If you’ve been drooling over Japow content on the gram then chances are you’ve seen Adam “Kermi” Kroenert’s content. Growing up in Jindabyne Australia, this humble character has transferred his skiing ability to the other side of the lens and is fast gaining a reputation for shooting some of the best clips in the game. In this interview we talk about the transition, tips for how to shoot better follow cam videos, and reminisce on a good old Soup Curry.
You were on the athlete side of the lens for a long time, before becoming a full time content creator. How did this transition happen?
It’s just one of those things that naturally happens growing up skiing with a group of mates. You always want to film each other just incase something cool happens, so you’ll always have a GoPro on hand. Growing up I was fortunate to have brands supporting me, and my relationship with OYUKI eventually led to me coming to Japan in 2016 to shoot with Boen Ferguson. My favourite shots from that trip would be from the nighttime avalanche barrier shoot, we used a long exposure with flashes to freeze the frame. This is back when skiing avalanche barriers was more or less daijobu, however nowadays they’re off limits.
Adam Kroenert on a Japan trip back in 2016. Photo: Boen Ferguson
I returned again for the 2017 and 2018 winters to shoot with the OYUKI team all around Hokkaido. Then for the 2018 Australian winter I managed to get a job in the media department at my local ski hill, Thredbo Resort. Here I worked under Lucas Wilkinson (who also makes content for OYUKI), and before I knew it I was travelling back to Japan to spend the entire 2018/2019 winter as a videographer.
Adam Kroenert skiing with Pep Fujas in January 2018.
You have filmed some pretty epic lines with us throughout the years, what are some of the most memorable?
We definitely scored pretty big over the past few seasons, with conditions lining up and having great talent on the OYUKI team. The clip that sticks out the most to me would be when I was out doing sled drops with Tim Mcchesney in the Niseko Backcountry (below). The aspect of the slope looked straight at Mt Yotei, which gave us the perfect angle for the shot. There are also a few others like Pep Fujas’s double pillow tap at Kiroro, and Toshiya “Kassun” Kasuga’s first run down his local mountain after a big storm.
Your follow cam skills on deep powder days are impressive, do you have any tips for making better content?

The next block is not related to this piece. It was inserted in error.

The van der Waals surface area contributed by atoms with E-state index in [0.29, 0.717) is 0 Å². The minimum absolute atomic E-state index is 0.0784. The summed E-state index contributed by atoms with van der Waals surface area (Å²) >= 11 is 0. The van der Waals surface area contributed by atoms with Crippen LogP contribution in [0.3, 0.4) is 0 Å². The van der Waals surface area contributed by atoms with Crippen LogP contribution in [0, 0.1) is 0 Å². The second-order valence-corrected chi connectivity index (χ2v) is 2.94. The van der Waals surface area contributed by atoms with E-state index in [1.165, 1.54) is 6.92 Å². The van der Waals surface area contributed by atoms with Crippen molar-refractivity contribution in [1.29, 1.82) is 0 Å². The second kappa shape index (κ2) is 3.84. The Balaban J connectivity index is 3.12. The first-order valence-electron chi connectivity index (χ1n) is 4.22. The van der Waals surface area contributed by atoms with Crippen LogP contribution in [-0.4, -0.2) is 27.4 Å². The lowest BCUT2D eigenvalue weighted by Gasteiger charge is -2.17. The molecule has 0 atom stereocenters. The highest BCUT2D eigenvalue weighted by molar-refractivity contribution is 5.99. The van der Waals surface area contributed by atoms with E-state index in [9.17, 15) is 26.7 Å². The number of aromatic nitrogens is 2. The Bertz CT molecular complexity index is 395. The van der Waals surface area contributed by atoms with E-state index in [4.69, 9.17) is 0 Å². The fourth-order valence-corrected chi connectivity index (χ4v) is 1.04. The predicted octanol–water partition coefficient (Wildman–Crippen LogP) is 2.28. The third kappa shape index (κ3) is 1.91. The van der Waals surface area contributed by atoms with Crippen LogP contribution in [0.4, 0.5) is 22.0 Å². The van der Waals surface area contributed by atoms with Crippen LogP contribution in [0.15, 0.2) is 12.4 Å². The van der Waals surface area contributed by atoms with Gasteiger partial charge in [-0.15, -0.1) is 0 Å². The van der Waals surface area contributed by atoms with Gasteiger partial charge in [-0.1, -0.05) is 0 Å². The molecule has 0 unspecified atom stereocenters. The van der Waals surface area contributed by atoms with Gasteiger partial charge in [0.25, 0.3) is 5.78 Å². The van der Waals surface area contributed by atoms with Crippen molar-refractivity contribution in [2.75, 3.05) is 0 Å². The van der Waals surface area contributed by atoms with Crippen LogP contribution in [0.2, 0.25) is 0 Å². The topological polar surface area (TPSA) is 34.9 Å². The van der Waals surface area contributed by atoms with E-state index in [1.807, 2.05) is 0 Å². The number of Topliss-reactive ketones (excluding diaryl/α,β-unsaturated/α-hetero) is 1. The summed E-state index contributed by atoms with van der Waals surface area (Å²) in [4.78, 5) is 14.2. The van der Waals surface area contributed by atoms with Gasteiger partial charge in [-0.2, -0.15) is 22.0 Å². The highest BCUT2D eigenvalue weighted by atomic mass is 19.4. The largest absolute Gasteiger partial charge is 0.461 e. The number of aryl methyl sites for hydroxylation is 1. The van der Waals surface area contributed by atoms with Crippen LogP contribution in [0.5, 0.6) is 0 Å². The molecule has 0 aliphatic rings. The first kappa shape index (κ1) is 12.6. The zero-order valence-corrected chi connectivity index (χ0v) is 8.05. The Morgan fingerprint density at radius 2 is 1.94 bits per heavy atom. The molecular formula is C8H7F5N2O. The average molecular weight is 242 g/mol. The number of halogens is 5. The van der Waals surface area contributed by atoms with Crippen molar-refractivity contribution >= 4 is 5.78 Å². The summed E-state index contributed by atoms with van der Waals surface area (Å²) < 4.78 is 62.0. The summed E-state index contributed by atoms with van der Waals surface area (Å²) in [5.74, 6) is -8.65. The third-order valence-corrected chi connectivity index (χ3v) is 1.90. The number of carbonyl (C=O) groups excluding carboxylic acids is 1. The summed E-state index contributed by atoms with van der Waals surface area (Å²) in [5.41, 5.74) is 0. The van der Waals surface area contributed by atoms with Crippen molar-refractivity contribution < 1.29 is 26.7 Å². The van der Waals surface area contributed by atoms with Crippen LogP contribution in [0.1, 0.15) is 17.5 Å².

Kermi capturing the action from side on as Pep Fujas snorkels through deep snow at Kiroro, Japan.
You have been away from Japan for 15 months or so… what food are you missing the most?
It’s so hard to put it down to one, but I’ve got to say I miss Soup Curry the most. My order generally goes something like: original soup, meatball, garlic chips, lotus root, bacon, boiled egg, seaweed, spicy level 13. I’m salivating typing this… 🤤
What are you up to currently, and what are your plans for the upcoming winters?
I’ve been working all summer for Thredbo Resort, filming all things Hiking and Biking. It’s definitely been nice to have a full summer hanging at home. My plans for winter are to spend loads of time touring the Australian Backcountry, while hopefully getting a few little film projects going in Jindabyne. Other than that I’ll be continue working on the Thredbo Media team so that’ll keep me on my skis for the Australian winter, skiing around creating content.
As far as the 2021/2022 Northern Hemisphere goes, I’m really hoping those borders open up and I can go spend some time filming and riding with the team in Niseko.
Kermi riding mountain bikes in the Australian summer. Photo: Boen Ferguson
What are your favorite OYUKI products and why?
In the colder months you’ll never see me without a Yama Beanie close by. I also really love the HitaTech thermals, and have been using the long-sleeve all summer long as a MTB jersey. I’m really blown away with how versatile the HitaTech products are, they’re really breathable in summer while providing a solid layer of warmth in the winter.
For my hands it depends on the conditions, in the depths of winter in Japan I’m a huge fan of the super warm Yotei GTX Mitt. Overall it’s a great mitt but I really appreciate the wide gauntlet cuff, it makes it super easy to take on and off which is essential when working with camera gear. When skiing in Australia I’m a Kuma Mitt guy, with its moderate insulation and gauntlet cuff making it the ideal choice when riding in mild conditions.